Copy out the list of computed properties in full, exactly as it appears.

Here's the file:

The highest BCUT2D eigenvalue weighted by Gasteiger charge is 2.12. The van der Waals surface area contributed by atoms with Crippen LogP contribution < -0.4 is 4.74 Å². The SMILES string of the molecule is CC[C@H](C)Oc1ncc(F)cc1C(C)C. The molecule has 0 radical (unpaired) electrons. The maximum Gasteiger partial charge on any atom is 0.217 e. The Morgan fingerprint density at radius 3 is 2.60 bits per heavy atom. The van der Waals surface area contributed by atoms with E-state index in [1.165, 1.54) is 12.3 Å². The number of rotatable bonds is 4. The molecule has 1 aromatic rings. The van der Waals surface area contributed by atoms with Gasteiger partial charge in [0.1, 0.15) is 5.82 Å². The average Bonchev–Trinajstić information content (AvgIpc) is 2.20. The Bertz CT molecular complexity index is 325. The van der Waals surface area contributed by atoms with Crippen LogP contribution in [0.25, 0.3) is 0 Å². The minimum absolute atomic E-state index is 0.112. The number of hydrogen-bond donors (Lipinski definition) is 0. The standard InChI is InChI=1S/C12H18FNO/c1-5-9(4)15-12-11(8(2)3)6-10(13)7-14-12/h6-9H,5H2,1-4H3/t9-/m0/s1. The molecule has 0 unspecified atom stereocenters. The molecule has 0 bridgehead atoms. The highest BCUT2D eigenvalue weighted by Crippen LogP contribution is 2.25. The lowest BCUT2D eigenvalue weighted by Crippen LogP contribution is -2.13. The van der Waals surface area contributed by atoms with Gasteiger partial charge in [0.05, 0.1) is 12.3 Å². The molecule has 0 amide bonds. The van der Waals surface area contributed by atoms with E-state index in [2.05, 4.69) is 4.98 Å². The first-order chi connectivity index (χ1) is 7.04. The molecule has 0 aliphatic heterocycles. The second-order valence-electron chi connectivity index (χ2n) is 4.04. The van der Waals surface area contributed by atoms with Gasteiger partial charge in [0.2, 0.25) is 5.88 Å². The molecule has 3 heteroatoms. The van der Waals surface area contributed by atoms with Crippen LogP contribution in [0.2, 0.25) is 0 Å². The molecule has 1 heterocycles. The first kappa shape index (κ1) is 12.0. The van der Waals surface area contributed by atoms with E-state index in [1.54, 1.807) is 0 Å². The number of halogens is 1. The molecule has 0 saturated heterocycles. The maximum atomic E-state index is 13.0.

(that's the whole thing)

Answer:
The highest BCUT2D eigenvalue weighted by Gasteiger charge is 2.12. The van der Waals surface area contributed by atoms with Crippen LogP contribution < -0.4 is 4.74 Å². The SMILES string of the molecule is CC[C@H](C)Oc1ncc(F)cc1C(C)C. The molecule has 0 radical (unpaired) electrons. The maximum Gasteiger partial charge on any atom is 0.217 e. The Morgan fingerprint density at radius 3 is 2.60 bits per heavy atom. The van der Waals surface area contributed by atoms with E-state index in [1.165, 1.54) is 12.3 Å². The number of rotatable bonds is 4. The molecule has 1 aromatic rings. The van der Waals surface area contributed by atoms with Gasteiger partial charge in [0.1, 0.15) is 5.82 Å². The average Bonchev–Trinajstić information content (AvgIpc) is 2.20. The Bertz CT molecular complexity index is 325. The van der Waals surface area contributed by atoms with Crippen LogP contribution in [0.25, 0.3) is 0 Å². The minimum absolute atomic E-state index is 0.112. The number of hydrogen-bond donors (Lipinski definition) is 0. The standard InChI is InChI=1S/C12H18FNO/c1-5-9(4)15-12-11(8(2)3)6-10(13)7-14-12/h6-9H,5H2,1-4H3/t9-/m0/s1. The molecule has 0 unspecified atom stereocenters. The molecule has 0 bridgehead atoms. The highest BCUT2D eigenvalue weighted by Crippen LogP contribution is 2.25. The lowest BCUT2D eigenvalue weighted by Crippen LogP contribution is -2.13. The van der Waals surface area contributed by atoms with Gasteiger partial charge in [0.05, 0.1) is 12.3 Å². The molecule has 0 amide bonds. The van der Waals surface area contributed by atoms with E-state index in [2.05, 4.69) is 4.98 Å². The first-order chi connectivity index (χ1) is 7.04. The molecule has 0 aliphatic heterocycles. The second-order valence-electron chi connectivity index (χ2n) is 4.04. The van der Waals surface area contributed by atoms with Gasteiger partial charge in [0.2, 0.25) is 5.88 Å². The molecule has 3 heteroatoms. The van der Waals surface area contributed by atoms with Crippen LogP contribution in [0.2, 0.25) is 0 Å². The molecule has 1 heterocycles. The first kappa shape index (κ1) is 12.0. The van der Waals surface area contributed by atoms with E-state index in [1.54, 1.807) is 0 Å². The number of halogens is 1. The molecule has 0 saturated heterocycles. The maximum atomic E-state index is 13.0.